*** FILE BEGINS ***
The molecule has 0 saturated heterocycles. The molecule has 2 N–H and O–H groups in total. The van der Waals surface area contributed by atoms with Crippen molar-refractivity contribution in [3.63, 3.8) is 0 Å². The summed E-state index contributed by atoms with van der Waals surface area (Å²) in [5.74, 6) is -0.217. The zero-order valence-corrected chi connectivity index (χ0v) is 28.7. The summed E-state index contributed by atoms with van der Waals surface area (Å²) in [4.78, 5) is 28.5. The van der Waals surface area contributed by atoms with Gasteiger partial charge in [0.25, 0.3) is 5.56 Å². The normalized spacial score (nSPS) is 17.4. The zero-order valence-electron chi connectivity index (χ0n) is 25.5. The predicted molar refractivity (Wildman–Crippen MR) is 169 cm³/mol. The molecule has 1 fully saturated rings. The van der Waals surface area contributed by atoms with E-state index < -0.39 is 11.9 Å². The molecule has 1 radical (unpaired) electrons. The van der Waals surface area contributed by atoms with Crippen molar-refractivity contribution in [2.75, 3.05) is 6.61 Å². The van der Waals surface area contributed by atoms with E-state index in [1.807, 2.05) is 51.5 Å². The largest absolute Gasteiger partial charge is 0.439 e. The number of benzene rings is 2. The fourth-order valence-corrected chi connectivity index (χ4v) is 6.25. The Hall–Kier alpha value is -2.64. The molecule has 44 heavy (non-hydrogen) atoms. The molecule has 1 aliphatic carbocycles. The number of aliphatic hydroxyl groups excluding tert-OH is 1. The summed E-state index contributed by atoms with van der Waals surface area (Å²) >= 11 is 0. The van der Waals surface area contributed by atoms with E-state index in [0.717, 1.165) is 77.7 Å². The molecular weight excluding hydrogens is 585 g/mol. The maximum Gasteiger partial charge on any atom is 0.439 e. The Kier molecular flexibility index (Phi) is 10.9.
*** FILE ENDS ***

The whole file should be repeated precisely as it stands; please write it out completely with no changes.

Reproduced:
The molecule has 0 saturated heterocycles. The molecule has 2 N–H and O–H groups in total. The van der Waals surface area contributed by atoms with Crippen molar-refractivity contribution in [3.63, 3.8) is 0 Å². The summed E-state index contributed by atoms with van der Waals surface area (Å²) in [5.74, 6) is -0.217. The zero-order valence-corrected chi connectivity index (χ0v) is 28.7. The summed E-state index contributed by atoms with van der Waals surface area (Å²) in [4.78, 5) is 28.5. The van der Waals surface area contributed by atoms with Gasteiger partial charge in [0.25, 0.3) is 5.56 Å². The normalized spacial score (nSPS) is 17.4. The zero-order valence-electron chi connectivity index (χ0n) is 25.5. The predicted molar refractivity (Wildman–Crippen MR) is 169 cm³/mol. The molecule has 1 fully saturated rings. The van der Waals surface area contributed by atoms with E-state index < -0.39 is 11.9 Å². The molecule has 1 radical (unpaired) electrons. The van der Waals surface area contributed by atoms with Crippen molar-refractivity contribution in [2.75, 3.05) is 6.61 Å². The van der Waals surface area contributed by atoms with E-state index in [1.807, 2.05) is 51.5 Å². The largest absolute Gasteiger partial charge is 0.439 e. The number of benzene rings is 2. The fourth-order valence-corrected chi connectivity index (χ4v) is 6.25. The Hall–Kier alpha value is -2.64. The molecule has 44 heavy (non-hydrogen) atoms. The molecule has 1 aliphatic carbocycles. The number of aliphatic hydroxyl groups excluding tert-OH is 1. The summed E-state index contributed by atoms with van der Waals surface area (Å²) >= 11 is 0. The van der Waals surface area contributed by atoms with E-state index in [0.717, 1.165) is 77.7 Å². The molecular weight excluding hydrogens is 585 g/mol. The maximum Gasteiger partial charge on any atom is 0.439 e. The Kier molecular flexibility index (Phi) is 10.9.